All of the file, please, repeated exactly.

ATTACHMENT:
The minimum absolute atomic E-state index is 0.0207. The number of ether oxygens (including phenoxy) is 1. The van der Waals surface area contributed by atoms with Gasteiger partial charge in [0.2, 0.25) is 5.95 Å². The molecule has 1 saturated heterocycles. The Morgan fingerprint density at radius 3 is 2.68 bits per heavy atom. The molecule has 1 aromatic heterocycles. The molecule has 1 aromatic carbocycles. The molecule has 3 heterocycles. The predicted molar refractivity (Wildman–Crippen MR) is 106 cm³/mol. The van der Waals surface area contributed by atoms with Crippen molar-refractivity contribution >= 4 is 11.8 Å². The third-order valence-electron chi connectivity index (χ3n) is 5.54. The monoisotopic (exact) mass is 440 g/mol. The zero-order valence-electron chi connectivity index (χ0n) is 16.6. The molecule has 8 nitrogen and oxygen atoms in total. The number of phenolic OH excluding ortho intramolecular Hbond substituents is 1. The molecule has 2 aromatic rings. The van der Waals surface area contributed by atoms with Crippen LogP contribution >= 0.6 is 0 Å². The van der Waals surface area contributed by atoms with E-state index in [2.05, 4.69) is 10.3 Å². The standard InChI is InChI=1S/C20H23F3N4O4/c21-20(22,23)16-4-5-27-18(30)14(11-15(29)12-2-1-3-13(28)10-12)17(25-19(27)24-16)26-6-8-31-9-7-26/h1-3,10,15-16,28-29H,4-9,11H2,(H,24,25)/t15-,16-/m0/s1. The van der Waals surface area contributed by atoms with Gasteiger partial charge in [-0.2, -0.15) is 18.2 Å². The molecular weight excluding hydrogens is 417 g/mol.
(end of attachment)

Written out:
The minimum absolute atomic E-state index is 0.0207. The number of ether oxygens (including phenoxy) is 1. The van der Waals surface area contributed by atoms with Gasteiger partial charge in [0.2, 0.25) is 5.95 Å². The molecule has 1 saturated heterocycles. The Morgan fingerprint density at radius 3 is 2.68 bits per heavy atom. The molecule has 1 aromatic heterocycles. The molecule has 1 aromatic carbocycles. The molecule has 3 heterocycles. The predicted molar refractivity (Wildman–Crippen MR) is 106 cm³/mol. The van der Waals surface area contributed by atoms with Crippen molar-refractivity contribution >= 4 is 11.8 Å². The third-order valence-electron chi connectivity index (χ3n) is 5.54. The monoisotopic (exact) mass is 440 g/mol. The zero-order valence-electron chi connectivity index (χ0n) is 16.6. The molecule has 8 nitrogen and oxygen atoms in total. The number of phenolic OH excluding ortho intramolecular Hbond substituents is 1. The molecule has 2 aromatic rings. The van der Waals surface area contributed by atoms with Crippen LogP contribution >= 0.6 is 0 Å². The van der Waals surface area contributed by atoms with E-state index in [2.05, 4.69) is 10.3 Å². The standard InChI is InChI=1S/C20H23F3N4O4/c21-20(22,23)16-4-5-27-18(30)14(11-15(29)12-2-1-3-13(28)10-12)17(25-19(27)24-16)26-6-8-31-9-7-26/h1-3,10,15-16,28-29H,4-9,11H2,(H,24,25)/t15-,16-/m0/s1. The van der Waals surface area contributed by atoms with Gasteiger partial charge in [-0.2, -0.15) is 18.2 Å². The molecular weight excluding hydrogens is 417 g/mol.